WIPO Arbitration and Mediation Center
ADMINISTRATIVE PANEL DECISION
Eaton Corporation plc v. Registration Private, Domains By Proxy, LLC / Michael Perry
Case No. D2021-2188
1. The Parties
The Complainant is Eaton Corporation plc, Ireland, represented by CSC Digital Brand Services Group AB, Sweden.
The Respondent is Registration Private, Domains By Proxy, LLC, United States of America (“United States”) / Michael Perry, United States.
2. The Domain Name and Registrar
The disputed domain name <eaton-plc.com> is registered with Wild West Domains, LLC (the “Registrar”).
3. Procedural History
The Complaint was filed with the WIPO Arbitration and Mediation Center (the “Center”) on July 8, 2021. On July 8, 2021, the Center transmitted by email to the Registrar a request for registrar verification in connection with the disputed domain name. On July 9, 2021, the Registrar transmitted by email to the Center its verification response disclosing registrant and contact information for the disputed domain name which differed from the named Respondent and contact information in the Complaint. The Center sent an email communication to the Complainant on July 9, 2021 providing the registrant and contact information disclosed by the Registrar, and inviting the Complainant to submit an amendment to the Complaint. The Complainant filed an amended Complaint on July 9, 2021.
The Center verified that the Complaint together with the amended Complaint satisfied the formal requirements of the Uniform Domain Name Dispute Resolution Policy (the “Policy” or “UDRP”), the Rules for Uniform Domain Name Dispute Resolution Policy (the “Rules”), and the WIPO Supplemental Rules for Uniform Domain Name Dispute Resolution Policy (the “Supplemental Rules”).
In accordance with the Rules, paragraphs 2 and 4, the Center formally notified the Respondent of the Complaint, and the proceedings commenced on July 16, 2021. In accordance with the Rules, paragraph 5, the due date for Response was August 5, 2021. The Respondent did not submit any response. Accordingly, the Center notified the Respondent’s default on August 12, 2021.
The Center appointed Rodrigo Azevedo as the sole panelist in this matter on August 26, 2021. The Panel finds that it was properly constituted. The Panel has submitted the Statement of Acceptance and Declaration of Impartiality and Independence, as required by the Center to ensure compliance with the Rules, paragraph 7.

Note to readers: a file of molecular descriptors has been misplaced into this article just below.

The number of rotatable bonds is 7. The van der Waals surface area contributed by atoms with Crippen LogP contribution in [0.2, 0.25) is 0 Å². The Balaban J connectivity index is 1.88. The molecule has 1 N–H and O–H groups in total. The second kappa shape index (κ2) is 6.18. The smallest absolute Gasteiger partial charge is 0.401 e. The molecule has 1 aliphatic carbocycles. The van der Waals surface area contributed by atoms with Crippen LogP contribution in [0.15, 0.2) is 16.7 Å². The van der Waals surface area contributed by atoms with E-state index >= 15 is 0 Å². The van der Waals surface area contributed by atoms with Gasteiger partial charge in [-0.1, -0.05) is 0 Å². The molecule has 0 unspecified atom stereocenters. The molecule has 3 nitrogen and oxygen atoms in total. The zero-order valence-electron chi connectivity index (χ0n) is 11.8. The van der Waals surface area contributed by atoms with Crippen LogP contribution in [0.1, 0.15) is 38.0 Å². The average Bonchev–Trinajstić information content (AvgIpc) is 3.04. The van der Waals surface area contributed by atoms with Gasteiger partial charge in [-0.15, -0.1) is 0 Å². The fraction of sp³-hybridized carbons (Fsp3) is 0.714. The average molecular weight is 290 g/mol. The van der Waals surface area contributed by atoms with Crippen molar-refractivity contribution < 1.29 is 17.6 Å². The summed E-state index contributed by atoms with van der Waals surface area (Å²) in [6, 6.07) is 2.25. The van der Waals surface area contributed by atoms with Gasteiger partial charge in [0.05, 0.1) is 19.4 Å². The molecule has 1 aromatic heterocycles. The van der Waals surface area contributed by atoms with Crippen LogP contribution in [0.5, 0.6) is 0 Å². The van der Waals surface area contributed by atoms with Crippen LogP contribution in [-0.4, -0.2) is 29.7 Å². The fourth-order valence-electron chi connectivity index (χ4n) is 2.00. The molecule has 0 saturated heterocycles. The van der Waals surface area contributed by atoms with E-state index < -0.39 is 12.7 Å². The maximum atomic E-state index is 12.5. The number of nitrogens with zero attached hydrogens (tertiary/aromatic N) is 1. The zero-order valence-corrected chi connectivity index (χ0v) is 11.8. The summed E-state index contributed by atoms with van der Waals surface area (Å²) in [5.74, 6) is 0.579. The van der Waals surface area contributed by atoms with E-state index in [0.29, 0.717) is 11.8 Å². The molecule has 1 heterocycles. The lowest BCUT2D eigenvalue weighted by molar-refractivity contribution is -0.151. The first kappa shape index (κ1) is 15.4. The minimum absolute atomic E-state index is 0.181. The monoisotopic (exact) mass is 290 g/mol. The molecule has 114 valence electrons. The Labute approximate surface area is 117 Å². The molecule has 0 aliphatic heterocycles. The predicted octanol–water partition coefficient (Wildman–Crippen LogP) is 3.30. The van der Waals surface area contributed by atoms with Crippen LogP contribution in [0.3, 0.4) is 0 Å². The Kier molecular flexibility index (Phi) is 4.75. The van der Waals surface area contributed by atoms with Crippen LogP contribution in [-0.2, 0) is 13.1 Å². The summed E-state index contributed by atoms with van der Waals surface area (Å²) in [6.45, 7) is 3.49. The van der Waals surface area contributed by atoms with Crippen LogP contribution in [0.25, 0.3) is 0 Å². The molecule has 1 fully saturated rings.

4. Factual Background
The Complainant is an electrical and industrial power management company.
The Complainant obtained registrations for the trademark EATON in numerous regions of the world, including the United States Trademark Registration Numbers 1192708, 1575551 and 1530766, respectively registered on March 30, 1982, January 20, 1990, and March 21, 1989; the United Kingdom Trade Mark Registration No. UK00000821991, registered on June 19, 1961; the Canada Trademark Registration No. TMA496398, registered on June 18, 1998; and the European Union Trade Mark Registration No. 000153569, registered on November 29, 2000.
The Complainant is also the holder of the domain name <eaton.com>, registered on May 15, 1996.
The disputed domain name <eaton-plc.com> was registered on April 19, 2021.
According to the Complaint, the disputed domain name was used in connection to a fraudulent email scheme, in which the Respondent tried to impersonate the Complainant for financial gain.
The Panel accessed the disputed domain name on September 8, 2021, at which time the disputed domain name did not resolve to any active website.
5. Parties’ Contentions
The Complainant makes the following contentions:
- The disputed domain name is identical or confusingly similar to a trademark in which the Complainant has rights. By virtue of its trademark registrations, the Complainant is the owner of the EATON trademark. It is standard practice when comparing a disputed domain name to a complainant’s trademark, to not take the extension into account. The disputed domain name can be considered as capturing, in its entirety, the Complainant’s EATON trademark and simply adding a hyphen and the generic term “plc” to the end of the trademark. The mere addition of the abbreviation “plc”, which, in the United Kingdom (“UK”) and Ireland, indicates that a company is a public limited company, does not negate the confusing similarity between the disputed domain name and the Complainant’s trademark. It is well established that the addition of generic or descriptive terms is not sufficient to overcome a finding of confusing similarity. The use of such hyphen does not diminish the confusing similarity between the disputed domain name and the Complainant’s trademark and should be disregarded for purposes of making this determination.